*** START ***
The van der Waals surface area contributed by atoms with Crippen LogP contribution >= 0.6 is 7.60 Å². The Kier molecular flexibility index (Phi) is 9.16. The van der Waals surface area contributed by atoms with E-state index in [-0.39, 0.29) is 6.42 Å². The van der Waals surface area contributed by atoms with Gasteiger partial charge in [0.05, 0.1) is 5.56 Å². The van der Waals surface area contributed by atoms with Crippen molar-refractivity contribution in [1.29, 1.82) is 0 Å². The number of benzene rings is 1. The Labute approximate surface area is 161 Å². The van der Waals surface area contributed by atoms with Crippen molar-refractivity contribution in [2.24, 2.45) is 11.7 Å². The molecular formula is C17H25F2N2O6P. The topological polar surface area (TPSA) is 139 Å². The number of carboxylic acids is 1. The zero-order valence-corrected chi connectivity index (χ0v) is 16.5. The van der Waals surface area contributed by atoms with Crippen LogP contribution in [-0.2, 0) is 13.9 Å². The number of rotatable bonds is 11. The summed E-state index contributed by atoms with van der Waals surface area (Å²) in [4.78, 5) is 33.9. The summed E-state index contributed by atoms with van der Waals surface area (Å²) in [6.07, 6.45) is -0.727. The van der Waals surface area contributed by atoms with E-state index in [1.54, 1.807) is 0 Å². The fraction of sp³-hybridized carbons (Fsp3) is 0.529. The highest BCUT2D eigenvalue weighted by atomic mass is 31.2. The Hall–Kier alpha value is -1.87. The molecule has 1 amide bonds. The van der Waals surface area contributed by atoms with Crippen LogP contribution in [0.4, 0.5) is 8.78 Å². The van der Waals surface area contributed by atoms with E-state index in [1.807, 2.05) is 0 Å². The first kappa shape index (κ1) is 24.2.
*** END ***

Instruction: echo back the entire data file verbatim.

The van der Waals surface area contributed by atoms with Crippen LogP contribution >= 0.6 is 7.60 Å². The Kier molecular flexibility index (Phi) is 9.16. The van der Waals surface area contributed by atoms with E-state index in [-0.39, 0.29) is 6.42 Å². The van der Waals surface area contributed by atoms with Gasteiger partial charge in [0.05, 0.1) is 5.56 Å². The van der Waals surface area contributed by atoms with Crippen molar-refractivity contribution in [1.29, 1.82) is 0 Å². The number of benzene rings is 1. The Labute approximate surface area is 161 Å². The van der Waals surface area contributed by atoms with Crippen molar-refractivity contribution in [2.24, 2.45) is 11.7 Å². The molecular formula is C17H25F2N2O6P. The topological polar surface area (TPSA) is 139 Å². The number of carboxylic acids is 1. The zero-order valence-corrected chi connectivity index (χ0v) is 16.5. The van der Waals surface area contributed by atoms with Crippen LogP contribution in [-0.2, 0) is 13.9 Å². The number of rotatable bonds is 11. The summed E-state index contributed by atoms with van der Waals surface area (Å²) in [4.78, 5) is 33.9. The summed E-state index contributed by atoms with van der Waals surface area (Å²) in [6.07, 6.45) is -0.727. The van der Waals surface area contributed by atoms with E-state index in [1.54, 1.807) is 0 Å². The fraction of sp³-hybridized carbons (Fsp3) is 0.529. The highest BCUT2D eigenvalue weighted by atomic mass is 31.2. The Hall–Kier alpha value is -1.87. The molecule has 1 amide bonds. The van der Waals surface area contributed by atoms with Crippen LogP contribution in [0.4, 0.5) is 8.78 Å². The van der Waals surface area contributed by atoms with E-state index in [1.807, 2.05) is 0 Å². The first kappa shape index (κ1) is 24.2.